"Have this mind among yourselves, which is yours in Christ Jesus, who, though he was in the form of God, did not count equality with God a thing to be grasped, but emptied himself, by taking the form of a servant, being born in the likeness of men. And being found in human form, he humbled himself by becoming obedient to the point of death, even death on a cross. Therefore God has highly exalted him and bestowed on him the name that is above every name, so that at the name of Jesus every knee should bow, in heaven and on earth and under the earth, and every tongue confess that Jesus Christ is Lord, to the glory of God the Father." Paul to the persecuted at Philippi (2:5-11)

Thursday, February 3, 2011

A break from the bad news...

My youngest child is that special blend of both stubborn and shy. Almost stereotypically Korean, the little stinker refuses to risk losing face by admitting strong emotion. He hates to applogize. He's fiercly proud of his Korean heritage and has asked repeatedly to go visit Korea, but he's also particularly shy about trying out his Korean words. And the greatest compliment he's given both our rector and his tae kwon do instructor has been to announce in his gravelly pooh-bear voice that "I'm not shy at him anymore." Before he had turned five, he had firmly anounced that, "I don't like it when girls look at me." And likewise he refuses to say "I love you." I don't think I've ever heard him say those words, except once or twice in a lighter moment to a grandmother. Grandmothers, it seems, are safer.

If asked, he will occasionally admit, with a stubborn expression and silent head nod, an affirmative response when asked "do you love your brothers, do you love your mommy, do you love your dad." But never with words.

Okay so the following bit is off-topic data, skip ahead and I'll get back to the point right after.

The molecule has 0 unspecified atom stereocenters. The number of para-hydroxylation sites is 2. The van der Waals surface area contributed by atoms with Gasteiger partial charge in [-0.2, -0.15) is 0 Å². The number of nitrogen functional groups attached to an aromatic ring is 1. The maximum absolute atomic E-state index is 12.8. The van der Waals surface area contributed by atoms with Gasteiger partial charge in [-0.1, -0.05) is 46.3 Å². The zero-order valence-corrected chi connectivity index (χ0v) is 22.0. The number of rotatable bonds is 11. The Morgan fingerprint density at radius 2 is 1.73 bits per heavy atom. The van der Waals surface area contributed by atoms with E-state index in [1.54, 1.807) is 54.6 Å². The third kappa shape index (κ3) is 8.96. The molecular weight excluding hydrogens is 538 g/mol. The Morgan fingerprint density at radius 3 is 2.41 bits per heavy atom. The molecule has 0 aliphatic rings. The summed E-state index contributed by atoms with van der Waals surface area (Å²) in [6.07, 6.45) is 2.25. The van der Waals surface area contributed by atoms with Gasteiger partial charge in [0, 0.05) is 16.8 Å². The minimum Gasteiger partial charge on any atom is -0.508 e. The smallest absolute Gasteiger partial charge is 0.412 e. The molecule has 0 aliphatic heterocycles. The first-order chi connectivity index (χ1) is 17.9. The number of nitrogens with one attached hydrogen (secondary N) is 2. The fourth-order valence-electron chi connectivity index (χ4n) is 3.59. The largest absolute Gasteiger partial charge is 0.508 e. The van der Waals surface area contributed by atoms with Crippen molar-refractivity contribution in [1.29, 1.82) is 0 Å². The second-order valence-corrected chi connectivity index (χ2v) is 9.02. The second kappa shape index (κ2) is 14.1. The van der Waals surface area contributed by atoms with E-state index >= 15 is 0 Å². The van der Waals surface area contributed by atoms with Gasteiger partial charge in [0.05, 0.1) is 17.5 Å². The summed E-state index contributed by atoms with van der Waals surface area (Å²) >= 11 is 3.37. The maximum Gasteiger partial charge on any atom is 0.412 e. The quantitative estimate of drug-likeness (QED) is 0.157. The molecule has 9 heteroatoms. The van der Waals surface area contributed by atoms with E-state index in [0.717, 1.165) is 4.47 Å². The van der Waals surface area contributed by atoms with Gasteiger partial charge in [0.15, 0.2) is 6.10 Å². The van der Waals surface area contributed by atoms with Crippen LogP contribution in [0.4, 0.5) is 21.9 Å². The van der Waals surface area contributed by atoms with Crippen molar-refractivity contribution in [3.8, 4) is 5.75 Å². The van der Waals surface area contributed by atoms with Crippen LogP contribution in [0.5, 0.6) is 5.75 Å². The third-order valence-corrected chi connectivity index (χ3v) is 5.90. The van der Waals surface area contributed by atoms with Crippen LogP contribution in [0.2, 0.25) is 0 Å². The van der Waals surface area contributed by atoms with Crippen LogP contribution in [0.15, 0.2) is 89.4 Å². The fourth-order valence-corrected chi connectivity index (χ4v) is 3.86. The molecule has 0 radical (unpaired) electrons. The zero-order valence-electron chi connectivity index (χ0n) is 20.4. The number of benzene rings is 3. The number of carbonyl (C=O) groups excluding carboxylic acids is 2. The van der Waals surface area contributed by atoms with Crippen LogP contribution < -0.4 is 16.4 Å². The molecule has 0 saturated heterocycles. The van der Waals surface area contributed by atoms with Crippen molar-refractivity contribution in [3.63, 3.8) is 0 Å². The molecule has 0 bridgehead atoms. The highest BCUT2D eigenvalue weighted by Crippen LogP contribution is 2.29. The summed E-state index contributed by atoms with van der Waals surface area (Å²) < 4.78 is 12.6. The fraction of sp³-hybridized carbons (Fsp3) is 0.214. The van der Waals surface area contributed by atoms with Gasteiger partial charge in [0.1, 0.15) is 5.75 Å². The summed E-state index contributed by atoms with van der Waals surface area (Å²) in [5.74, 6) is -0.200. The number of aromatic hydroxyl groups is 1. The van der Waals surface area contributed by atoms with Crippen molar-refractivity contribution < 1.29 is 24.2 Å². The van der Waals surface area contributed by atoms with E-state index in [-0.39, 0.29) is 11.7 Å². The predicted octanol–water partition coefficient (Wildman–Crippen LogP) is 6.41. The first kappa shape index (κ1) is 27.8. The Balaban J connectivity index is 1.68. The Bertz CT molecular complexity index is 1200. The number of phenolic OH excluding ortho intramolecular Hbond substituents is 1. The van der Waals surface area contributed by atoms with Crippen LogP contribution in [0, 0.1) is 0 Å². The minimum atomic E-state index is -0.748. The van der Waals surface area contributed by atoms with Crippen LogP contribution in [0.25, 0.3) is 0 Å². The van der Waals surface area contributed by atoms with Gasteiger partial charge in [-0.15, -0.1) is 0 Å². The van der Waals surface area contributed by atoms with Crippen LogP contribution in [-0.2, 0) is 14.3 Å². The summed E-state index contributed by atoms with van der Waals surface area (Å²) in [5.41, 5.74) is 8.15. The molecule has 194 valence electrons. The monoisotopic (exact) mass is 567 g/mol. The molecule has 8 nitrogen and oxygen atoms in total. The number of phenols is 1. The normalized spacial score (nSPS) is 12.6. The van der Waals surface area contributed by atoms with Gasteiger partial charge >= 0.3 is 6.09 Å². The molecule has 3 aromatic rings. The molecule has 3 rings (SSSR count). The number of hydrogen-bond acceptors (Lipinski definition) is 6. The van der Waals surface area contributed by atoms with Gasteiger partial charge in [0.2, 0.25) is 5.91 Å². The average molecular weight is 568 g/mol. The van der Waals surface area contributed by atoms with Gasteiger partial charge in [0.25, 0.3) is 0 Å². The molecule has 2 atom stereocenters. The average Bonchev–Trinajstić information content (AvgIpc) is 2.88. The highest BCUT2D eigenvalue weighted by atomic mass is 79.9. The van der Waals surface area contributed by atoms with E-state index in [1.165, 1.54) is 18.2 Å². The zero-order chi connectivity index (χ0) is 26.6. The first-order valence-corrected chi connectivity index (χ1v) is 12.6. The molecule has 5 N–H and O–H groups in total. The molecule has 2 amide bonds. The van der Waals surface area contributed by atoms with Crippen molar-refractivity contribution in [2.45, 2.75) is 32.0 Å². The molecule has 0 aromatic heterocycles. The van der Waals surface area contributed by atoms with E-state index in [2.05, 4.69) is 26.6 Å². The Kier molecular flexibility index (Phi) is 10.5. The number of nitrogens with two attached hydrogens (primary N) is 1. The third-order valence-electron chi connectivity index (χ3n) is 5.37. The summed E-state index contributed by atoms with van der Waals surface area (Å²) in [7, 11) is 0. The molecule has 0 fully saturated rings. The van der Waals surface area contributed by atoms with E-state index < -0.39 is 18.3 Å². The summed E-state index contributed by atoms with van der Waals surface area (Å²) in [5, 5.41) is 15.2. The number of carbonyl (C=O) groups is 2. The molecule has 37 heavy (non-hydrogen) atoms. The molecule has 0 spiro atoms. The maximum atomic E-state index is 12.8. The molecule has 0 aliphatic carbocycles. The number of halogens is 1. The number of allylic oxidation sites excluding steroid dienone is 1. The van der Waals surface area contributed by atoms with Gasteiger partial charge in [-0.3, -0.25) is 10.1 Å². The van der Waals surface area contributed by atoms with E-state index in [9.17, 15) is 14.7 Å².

He's as affectionate as the day is long. He's gentle and well adjusted and firmly attached to his parents, especially to me. He responds, according to his own personality, within the same norms as his brothers do, who are not adopted. But he doesn't say the words.

Lately however, as he is just beginning to learn to write letters, he has begun to experiment with writing as a a new way of expressing his affections. He started out drawing pictures of our family, all in a house together, with five beds (oddly all stacked up) and all holding hands. If he was mad at one brother he sometimes drew him outside, or on the other side of the bed stack, or not at all. If he was especially happy with someone, he drew just him and that parent/brother in the house.

The other day, with help from his dad who showed him how to make the letters, my youngest child came in with a card that read: "MOM, I LOVE YOU." And he signed his name.

Tonight, all on his own, he wrote me a note. It says: "BEQL EQO FEL"... When he handed it to me he said "I was trying to write 'I love you.'"

He may be adopted, but moments like that remind me of my dad and grandfather. He never met them, but when it comes to emotions he's just like the men of my dad's family. My uncle Marion, who usually sits silently strong, a lifetime of memories behind his eyes; my grandfather, who loved deeply and with great affection but unless given an invitation would presume nothing; my dad, who expressed his love equally with the words "I love you" as with the words "you're retarded kid." (You had to grow up with his humor to understand the affection and amusement behind those words) and dealt with real grief by silently staring out the window.

I understand that culture. There's a stubborn shyness about it, but also a solidity to that sort of love. I never doubted my dad's love. I was sure I was my grandfather's secret favorite. I have my own sense of reserve, the closer things are the less I may say about them.

Adoptive parents often get nervous if their kids don't seem to "attach" the way they expect them to. If they don't give hugs and kisses, parents may come to feel rejected. If after four and a half years of parenting they never hear the words "I love you" they may begin to freak out a little. And sometimes there is something amiss. Attachment disorders do happen. But sometimes things go beyond words, especially for reserved, stubborn, grandfatherly men in little boys' bodies.

2 comments:

  1. Mikey loves you too... he doesn't say it, but since he bounces around like a kangaroo at the thought of seeing you, I think I'm safe in making the call. :)

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